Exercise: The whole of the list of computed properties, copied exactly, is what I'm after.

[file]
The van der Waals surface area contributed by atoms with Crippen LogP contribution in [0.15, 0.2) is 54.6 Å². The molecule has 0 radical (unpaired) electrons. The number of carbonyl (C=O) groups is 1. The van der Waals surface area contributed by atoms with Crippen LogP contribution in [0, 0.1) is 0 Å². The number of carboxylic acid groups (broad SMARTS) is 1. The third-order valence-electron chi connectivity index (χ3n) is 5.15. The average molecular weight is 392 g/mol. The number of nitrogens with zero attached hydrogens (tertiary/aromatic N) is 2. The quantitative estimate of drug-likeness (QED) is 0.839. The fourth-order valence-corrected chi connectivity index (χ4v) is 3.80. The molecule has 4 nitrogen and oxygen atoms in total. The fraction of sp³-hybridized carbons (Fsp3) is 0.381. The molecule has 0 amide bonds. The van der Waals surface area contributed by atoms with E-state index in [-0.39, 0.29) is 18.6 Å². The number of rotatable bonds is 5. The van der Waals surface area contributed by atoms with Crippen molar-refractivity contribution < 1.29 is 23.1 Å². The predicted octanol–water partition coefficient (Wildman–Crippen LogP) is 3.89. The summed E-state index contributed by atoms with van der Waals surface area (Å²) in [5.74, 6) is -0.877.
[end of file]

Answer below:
The van der Waals surface area contributed by atoms with Crippen LogP contribution in [0.15, 0.2) is 54.6 Å². The molecule has 0 radical (unpaired) electrons. The number of carbonyl (C=O) groups is 1. The van der Waals surface area contributed by atoms with Crippen LogP contribution in [0, 0.1) is 0 Å². The number of carboxylic acid groups (broad SMARTS) is 1. The third-order valence-electron chi connectivity index (χ3n) is 5.15. The average molecular weight is 392 g/mol. The number of nitrogens with zero attached hydrogens (tertiary/aromatic N) is 2. The quantitative estimate of drug-likeness (QED) is 0.839. The fourth-order valence-corrected chi connectivity index (χ4v) is 3.80. The molecule has 4 nitrogen and oxygen atoms in total. The fraction of sp³-hybridized carbons (Fsp3) is 0.381. The molecule has 0 amide bonds. The van der Waals surface area contributed by atoms with E-state index in [-0.39, 0.29) is 18.6 Å². The number of rotatable bonds is 5. The van der Waals surface area contributed by atoms with Crippen molar-refractivity contribution < 1.29 is 23.1 Å². The predicted octanol–water partition coefficient (Wildman–Crippen LogP) is 3.89. The summed E-state index contributed by atoms with van der Waals surface area (Å²) in [5.74, 6) is -0.877.